Today is very special day for many people all over the world. Today is the Blessid day of Festivus. As such it is only honourable that we acknowledge it with our year-long look at the greatest holiday television episodes of all time. Naturally, for your Christmas Season, none with do better than Seinfeld's "The Strike" (S9;E10).
"The Strike" is full of both character insight as well as exemplary stories from the four main characters. The title comes from Kramer's end to his longstanding strike against H & H Bagels which finally ended when they started paying $5.35 an hour (the contemporary minimum wage) and let the strikers use their bathroom. It's a great relevation that Kramer once had steady employment, which is simultaneously insignificant because he never really works and is eventually fired for kneading his gum into some bagel dough (which he relishes). Elaine is also supremely slutty, giving fake numbers out to strange men, but then seeking to recover them so she can get a card for a free sub back. It's so hard to summarize Seinfeld episodes, there's so much going on at once. Let's quickly get into the Holiday-ness:
"The Strike" works not necessarily as a great Christmas episode, but better as an episode devoted to all Late December-like Holdiays, Festivus being emplemic of this. There's a quick mention of Chanukah at Tim "Converted-for-the-Jokes" Whatley's place and of course the awkwardness of Office Christmas gift exchanges demonstrated by George's Human Fund Cards. Kruger scenes are an immense pleasure in the final season, quite possibly George's best boss. Jerry is also in classic superficial mode, generally ambivalent towards his break-up with "Two-Face" due to bad lighting on the porch. I always wonder how long Jerry would stretch out that relationship, clearly he's just in it for a lot of fun while she is trying to be serious. By Season 9 that character was down so incredibly well.
Then we get to Festivus itself. It was born through Frank Costanza as a reaction against the frenzied materialism of Christmas as an alternate peace-bringing holiday. Of course the evening ends with the Feats of Strength but that is neither here nor there. His story of the first Festivus is priceless:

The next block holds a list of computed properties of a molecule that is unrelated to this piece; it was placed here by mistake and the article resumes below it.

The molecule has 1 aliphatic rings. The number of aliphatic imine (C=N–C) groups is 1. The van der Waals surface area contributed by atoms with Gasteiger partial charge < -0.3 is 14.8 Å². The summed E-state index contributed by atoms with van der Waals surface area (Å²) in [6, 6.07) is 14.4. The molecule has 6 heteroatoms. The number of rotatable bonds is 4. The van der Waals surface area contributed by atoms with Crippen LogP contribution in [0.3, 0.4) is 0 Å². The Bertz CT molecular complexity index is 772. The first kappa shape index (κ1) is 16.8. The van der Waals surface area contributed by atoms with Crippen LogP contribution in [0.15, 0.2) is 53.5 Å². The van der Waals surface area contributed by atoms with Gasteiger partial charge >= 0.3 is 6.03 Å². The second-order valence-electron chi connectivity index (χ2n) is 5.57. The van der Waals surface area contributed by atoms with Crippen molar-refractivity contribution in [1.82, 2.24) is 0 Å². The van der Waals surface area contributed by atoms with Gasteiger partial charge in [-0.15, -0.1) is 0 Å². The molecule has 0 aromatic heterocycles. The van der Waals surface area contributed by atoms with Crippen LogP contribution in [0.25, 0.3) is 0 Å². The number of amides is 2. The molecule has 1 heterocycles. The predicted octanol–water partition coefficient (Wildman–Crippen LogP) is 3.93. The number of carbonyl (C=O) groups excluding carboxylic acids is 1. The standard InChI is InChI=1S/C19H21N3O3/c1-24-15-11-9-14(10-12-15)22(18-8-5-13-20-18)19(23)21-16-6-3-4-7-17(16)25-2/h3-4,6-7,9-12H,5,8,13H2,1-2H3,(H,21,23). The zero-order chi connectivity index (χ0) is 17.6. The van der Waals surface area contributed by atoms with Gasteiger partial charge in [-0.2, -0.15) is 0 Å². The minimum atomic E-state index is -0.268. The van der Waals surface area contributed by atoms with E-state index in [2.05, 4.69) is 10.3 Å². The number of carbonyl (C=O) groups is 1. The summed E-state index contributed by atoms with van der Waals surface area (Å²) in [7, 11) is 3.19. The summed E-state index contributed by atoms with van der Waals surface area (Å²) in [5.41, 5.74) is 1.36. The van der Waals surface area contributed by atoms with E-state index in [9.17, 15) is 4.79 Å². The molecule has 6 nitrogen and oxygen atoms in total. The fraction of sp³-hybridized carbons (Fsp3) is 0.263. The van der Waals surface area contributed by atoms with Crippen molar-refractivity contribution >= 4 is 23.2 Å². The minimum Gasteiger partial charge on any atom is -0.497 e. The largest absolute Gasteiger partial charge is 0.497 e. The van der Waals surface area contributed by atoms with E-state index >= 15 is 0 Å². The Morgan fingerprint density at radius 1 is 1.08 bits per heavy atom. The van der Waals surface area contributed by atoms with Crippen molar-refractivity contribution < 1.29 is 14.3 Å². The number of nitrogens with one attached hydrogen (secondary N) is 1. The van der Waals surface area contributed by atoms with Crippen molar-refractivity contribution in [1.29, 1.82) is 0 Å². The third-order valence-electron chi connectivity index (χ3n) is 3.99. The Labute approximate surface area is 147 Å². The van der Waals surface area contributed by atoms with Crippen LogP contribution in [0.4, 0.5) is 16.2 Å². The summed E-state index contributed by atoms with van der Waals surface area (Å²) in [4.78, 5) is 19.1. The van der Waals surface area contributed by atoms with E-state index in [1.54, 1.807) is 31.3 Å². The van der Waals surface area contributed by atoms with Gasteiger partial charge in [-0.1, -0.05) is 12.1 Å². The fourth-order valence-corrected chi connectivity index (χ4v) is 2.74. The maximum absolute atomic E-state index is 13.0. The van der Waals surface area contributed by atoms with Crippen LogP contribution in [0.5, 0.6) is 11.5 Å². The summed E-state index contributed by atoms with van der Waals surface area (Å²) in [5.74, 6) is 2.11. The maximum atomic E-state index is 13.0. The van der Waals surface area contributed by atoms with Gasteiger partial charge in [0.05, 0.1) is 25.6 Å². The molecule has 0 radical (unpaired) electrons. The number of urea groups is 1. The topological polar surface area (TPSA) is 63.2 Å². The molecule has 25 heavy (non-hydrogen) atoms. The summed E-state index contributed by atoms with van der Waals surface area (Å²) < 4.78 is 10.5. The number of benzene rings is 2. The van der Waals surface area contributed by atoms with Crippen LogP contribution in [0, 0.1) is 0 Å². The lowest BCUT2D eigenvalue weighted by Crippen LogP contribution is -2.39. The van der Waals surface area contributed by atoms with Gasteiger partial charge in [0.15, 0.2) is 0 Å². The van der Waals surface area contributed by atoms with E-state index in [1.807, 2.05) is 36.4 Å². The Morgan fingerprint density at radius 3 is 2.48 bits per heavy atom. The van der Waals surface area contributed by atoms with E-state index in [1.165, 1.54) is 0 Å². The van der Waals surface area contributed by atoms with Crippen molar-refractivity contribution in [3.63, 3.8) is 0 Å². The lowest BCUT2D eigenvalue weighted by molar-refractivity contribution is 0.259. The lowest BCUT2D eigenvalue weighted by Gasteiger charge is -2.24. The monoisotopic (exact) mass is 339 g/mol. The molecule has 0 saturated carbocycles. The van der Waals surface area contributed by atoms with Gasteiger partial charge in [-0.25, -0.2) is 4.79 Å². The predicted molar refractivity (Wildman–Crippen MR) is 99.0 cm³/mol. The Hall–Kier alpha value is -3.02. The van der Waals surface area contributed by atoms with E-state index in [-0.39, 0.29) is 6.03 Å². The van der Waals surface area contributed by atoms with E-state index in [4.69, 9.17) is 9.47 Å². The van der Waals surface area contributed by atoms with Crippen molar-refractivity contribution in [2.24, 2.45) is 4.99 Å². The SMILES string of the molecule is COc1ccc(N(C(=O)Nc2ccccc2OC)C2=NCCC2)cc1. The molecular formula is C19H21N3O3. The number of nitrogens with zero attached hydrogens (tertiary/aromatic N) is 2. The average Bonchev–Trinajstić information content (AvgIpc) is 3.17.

Frank: "Many Christmases ago, I went to buy a doll for my son. I reached for the last one they had, but so did another man. As I rained blows upon him, I realized there had to be another way!"Not only does "The Strike" touch upon all the other Holidays (They might have missed Kwanzaa. And Diwali. Maybe I should have picked that one.)but it pretty clearly outlines its own. From the pole, the Airing of Grievances, and the Feats of Strength, Festivus is a joyous time for all.
Kramer: "What happened to the doll?"
Frank: "It was destroyed. But out of that, a new holiday was born. A Festivus for the rest of us!"
Kramer: "That musta been some kind of doll."
Frank: "She was."
Every part of this episode is funny. From Kramer's Festivus "Miracles" to the typically exquisite Seinfeld dialogue ("Yama hama! It's fright night!"), it's a beautifully crafted episode that demonstrates the core determinations of each character that I've previously described. It also readily spoofs the Late December general malaise towards holidays. Jerry and Elaine, among the other OTB characters all assumingly attend the Festivus dinner without much distraction, readily buying into this ridiculous holiday. There's a "go-with-the-flow" feel during the dinner that captures a lot of Seinfeld's later years, just riding out the glory.
So tonight, my dear readers, may your Festivus Poles stand straight and may your grievances be aired! Hooray! A Festivus for the rest of us!